These Writers Are Launching A New Wave Of Native American Literature


Posted on: February 22, 2018

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Terese Marie Mailhot, whose new memoir, Heart Berries, came out this month, hates “poet voice.” If you’ve ever been to a poetry reading, or attended a creative writing class, or even just listened to Garrison Keillor’s The Writer’s Almanac on the radio, you know what she’s talking about. Poet voice is sincere yet disaffected, a droning melody of self-importance. It is the standard, emulated by thousands of poets, essayists, and fiction writers, popularized and codified by creative writing programs across the nation. And like so many of those programs, it is extremely white. In this way, it’s a tidy metaphor for the way whiteness — and expectations for what writing should sound like — still dominates the writing world.

Mailhot dislikes most of the implicit and explicit expectations of what she calls “the white MFA.” She was chafed when a male creative writing professor requested she “stay away from conversations about feminist theory” in her work. She resented being told to “slow down,” especially in her writing about trauma, in order to offer the “tourist experience” to readers through curation of pain.

She doesn’t have to deal with any of that at the Institute of American Indian Arts, or IAIA — which offers the first indigenous-centered MFA program in the US. IAIA, whose campus is perched on the sagebrushed hills outside of Santa Fe, New Mexico, was established in 1962. But the MFA program, touting Sherman Alexie among its first faculty members, was only launched in 2012 — conceived, as Mailhot puts it, with “a renaissance in mind.”

The first so-called Native American Renaissance dates to the 1970s and ’80s, when authors James Welch, Joy Harjo, Leslie Marmon Silko, and Louise Erdrich first became nationally recognized. But the phrase, even then, was contentious: With its connotation of a “rebirth,” the word “renaissance” suggests there had been a lack of indigenous storytelling — which was never the case. The narratives just weren’t necessarily in English, or intended for mainstream consumption, or made to hew to the (white) expectations of what constitutes “literature.”

What Alexie and others at IAIA have constructed, then, is a program centered on Natives, taught largely (but not exclusively) by Natives, with the intent of educating, mentoring, and launching a new wave of Native literature into the world.

"Teaching here is our dream job, because this is our dream program.”

Five years later, that wave is just beginning to crest. Heart Berries has earned a spot on a dozen “most anticipated books of 2018” lists. Roxane Gay says it’s “astonishing” and “exquisite”; the New York Times called it “a sledgehammer.” In June, Tommy Orange — who, like Mailhot, graduated from IAIA’s writing program and now teaches there — will publish his novel There There, which interweaves the experiences of 12 people who gather in Oakland for a powwow; the book was the object of a multi-day bidding war.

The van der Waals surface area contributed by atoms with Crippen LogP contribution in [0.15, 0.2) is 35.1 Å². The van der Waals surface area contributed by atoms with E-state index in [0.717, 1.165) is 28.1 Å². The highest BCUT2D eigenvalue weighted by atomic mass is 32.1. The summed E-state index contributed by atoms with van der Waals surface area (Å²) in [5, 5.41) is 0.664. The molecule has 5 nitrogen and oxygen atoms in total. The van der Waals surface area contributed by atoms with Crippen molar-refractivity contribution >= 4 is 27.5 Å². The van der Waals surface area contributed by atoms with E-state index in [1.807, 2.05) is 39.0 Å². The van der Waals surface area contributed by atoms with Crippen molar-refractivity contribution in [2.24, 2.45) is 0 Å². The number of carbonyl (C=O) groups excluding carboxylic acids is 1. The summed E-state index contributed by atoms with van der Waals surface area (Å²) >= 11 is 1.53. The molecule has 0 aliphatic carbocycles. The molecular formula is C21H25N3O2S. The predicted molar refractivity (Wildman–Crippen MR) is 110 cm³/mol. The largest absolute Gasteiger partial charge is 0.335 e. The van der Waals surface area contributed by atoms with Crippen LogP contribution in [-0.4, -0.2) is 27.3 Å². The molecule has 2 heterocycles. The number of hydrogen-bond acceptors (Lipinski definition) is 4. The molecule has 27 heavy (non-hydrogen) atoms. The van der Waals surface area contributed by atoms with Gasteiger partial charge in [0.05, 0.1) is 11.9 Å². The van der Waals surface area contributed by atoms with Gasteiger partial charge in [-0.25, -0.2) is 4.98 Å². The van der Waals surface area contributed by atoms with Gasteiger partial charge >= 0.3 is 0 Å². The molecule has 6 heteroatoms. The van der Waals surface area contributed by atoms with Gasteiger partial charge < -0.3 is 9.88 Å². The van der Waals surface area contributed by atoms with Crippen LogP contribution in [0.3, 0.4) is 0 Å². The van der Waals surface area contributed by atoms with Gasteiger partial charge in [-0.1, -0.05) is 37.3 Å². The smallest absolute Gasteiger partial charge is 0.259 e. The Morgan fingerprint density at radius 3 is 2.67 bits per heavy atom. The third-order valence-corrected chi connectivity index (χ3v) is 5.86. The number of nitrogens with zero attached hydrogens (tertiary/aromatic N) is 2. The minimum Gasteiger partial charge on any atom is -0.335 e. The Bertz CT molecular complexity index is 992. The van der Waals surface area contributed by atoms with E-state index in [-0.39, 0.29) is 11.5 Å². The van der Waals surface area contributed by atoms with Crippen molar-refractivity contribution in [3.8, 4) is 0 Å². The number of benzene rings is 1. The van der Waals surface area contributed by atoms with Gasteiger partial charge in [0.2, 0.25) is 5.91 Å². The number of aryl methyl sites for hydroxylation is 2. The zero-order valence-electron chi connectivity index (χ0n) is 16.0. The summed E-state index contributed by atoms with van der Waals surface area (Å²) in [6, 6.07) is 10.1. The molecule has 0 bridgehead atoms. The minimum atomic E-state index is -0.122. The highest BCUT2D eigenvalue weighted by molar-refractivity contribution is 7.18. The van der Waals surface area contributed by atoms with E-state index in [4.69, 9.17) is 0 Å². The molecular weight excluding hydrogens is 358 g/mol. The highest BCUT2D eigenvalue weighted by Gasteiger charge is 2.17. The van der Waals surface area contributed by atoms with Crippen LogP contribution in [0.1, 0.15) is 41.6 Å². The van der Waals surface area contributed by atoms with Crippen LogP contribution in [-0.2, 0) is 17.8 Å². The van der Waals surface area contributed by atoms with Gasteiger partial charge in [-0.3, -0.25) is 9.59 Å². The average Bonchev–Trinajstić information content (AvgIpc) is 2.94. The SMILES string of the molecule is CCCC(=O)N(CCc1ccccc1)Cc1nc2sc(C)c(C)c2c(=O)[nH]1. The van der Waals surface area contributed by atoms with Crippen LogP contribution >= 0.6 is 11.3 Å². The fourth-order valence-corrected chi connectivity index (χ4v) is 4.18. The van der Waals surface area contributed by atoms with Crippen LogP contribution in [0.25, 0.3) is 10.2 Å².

“It was the race of our lives to get our books done,” Mailhot explained. “Not just to publish them, although that was part of it. We wanted to write books so that we could come back and teach at IAIA. Teaching here is our dream job, because this is our dream program.”

“One of the reasons I wrote a polyphonic novel is that I come from a voiceless community,” Orange told me. “And in a similar way, with IAIA, I want to usher in as many new voices as possible. We’re just trying to get to the baseline of humanity, and not be a textbook image that’s remembered and spoken of in the past tense. That’s where our urgency comes from.”

For Mailhot, Orange, and so many writers I spoke to at IAIA, it’s not just about the book deals. It’s about what they call Native Excellence — and creating a path to it with its own expectations and standards, instead of relying on those established by white academia or publishing.

“I think it’s a type of arrival, when you get to make those decisions for yourself,” Mailhot said. “It’s very different for indigenous people, and black people, and people of color, because we are so often told to doubt ourselves, and our aesthetics, and what we do, simply because some of us are not traditionally taught how to write. And even if we are, we are looked at as if we don’t know how — that we’re not authorities of our own work. And I just don’t buy it anymore.”

The Institute of American Indian Arts campus

Mark Woodward for BuzzFeed News

The MFA program at IAIA is low residency (or “low rez,” as IAIA spells it, a play on the shorthand for “reservation”), which means everyone shows up for a very intense eight days twice a year, then spends the time in between writing, conferencing, reading, and writing some more. It also means students don’t have to quit their lives — their families, their jobs — in order to attend, which made it feasible for someone like Mailhot, who has three children. The program averages 30 students in each incoming class, with around two dozen listed faculty. That faculty, some of whom teach every seminar and some of whom rotate in, includes Sherwin Bitsui, Santee Frazier, Joan Naviyuk Kane, Ismet Prcic, Pam Houston, and Lidia Yuknavitch. Currently, around two-thirds of the faculty identify as indigenous, a percentage that will only continue to increase as IAIA MFA students like Mailhot and Orange graduate, publish, and return.